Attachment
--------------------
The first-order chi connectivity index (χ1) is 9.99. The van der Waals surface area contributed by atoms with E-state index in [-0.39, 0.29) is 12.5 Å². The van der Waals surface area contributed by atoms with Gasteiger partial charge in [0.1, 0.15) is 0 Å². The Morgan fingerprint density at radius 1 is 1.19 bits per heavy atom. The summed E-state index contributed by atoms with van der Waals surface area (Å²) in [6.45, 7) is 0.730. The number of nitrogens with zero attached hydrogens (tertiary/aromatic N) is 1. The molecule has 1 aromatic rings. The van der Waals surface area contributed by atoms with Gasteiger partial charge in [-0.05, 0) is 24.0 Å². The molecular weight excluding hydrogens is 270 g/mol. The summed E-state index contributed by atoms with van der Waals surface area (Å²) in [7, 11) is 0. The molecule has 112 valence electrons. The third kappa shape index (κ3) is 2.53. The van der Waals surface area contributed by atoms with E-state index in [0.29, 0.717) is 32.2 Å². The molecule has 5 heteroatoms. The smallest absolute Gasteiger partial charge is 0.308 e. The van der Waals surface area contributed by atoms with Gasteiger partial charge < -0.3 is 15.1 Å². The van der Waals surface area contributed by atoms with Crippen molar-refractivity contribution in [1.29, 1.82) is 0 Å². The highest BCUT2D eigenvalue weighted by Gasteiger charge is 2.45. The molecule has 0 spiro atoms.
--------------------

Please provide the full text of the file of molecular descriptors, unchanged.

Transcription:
The first-order chi connectivity index (χ1) is 9.99. The van der Waals surface area contributed by atoms with E-state index in [-0.39, 0.29) is 12.5 Å². The van der Waals surface area contributed by atoms with Gasteiger partial charge in [0.1, 0.15) is 0 Å². The Morgan fingerprint density at radius 1 is 1.19 bits per heavy atom. The summed E-state index contributed by atoms with van der Waals surface area (Å²) in [6.45, 7) is 0.730. The number of nitrogens with zero attached hydrogens (tertiary/aromatic N) is 1. The molecule has 1 aromatic rings. The van der Waals surface area contributed by atoms with Gasteiger partial charge in [-0.05, 0) is 24.0 Å². The molecular weight excluding hydrogens is 270 g/mol. The summed E-state index contributed by atoms with van der Waals surface area (Å²) in [7, 11) is 0. The molecule has 112 valence electrons. The third kappa shape index (κ3) is 2.53. The van der Waals surface area contributed by atoms with E-state index in [0.29, 0.717) is 32.2 Å². The molecule has 5 heteroatoms. The smallest absolute Gasteiger partial charge is 0.308 e. The van der Waals surface area contributed by atoms with Gasteiger partial charge < -0.3 is 15.1 Å². The van der Waals surface area contributed by atoms with Crippen molar-refractivity contribution in [1.29, 1.82) is 0 Å². The highest BCUT2D eigenvalue weighted by Gasteiger charge is 2.45. The molecule has 0 spiro atoms.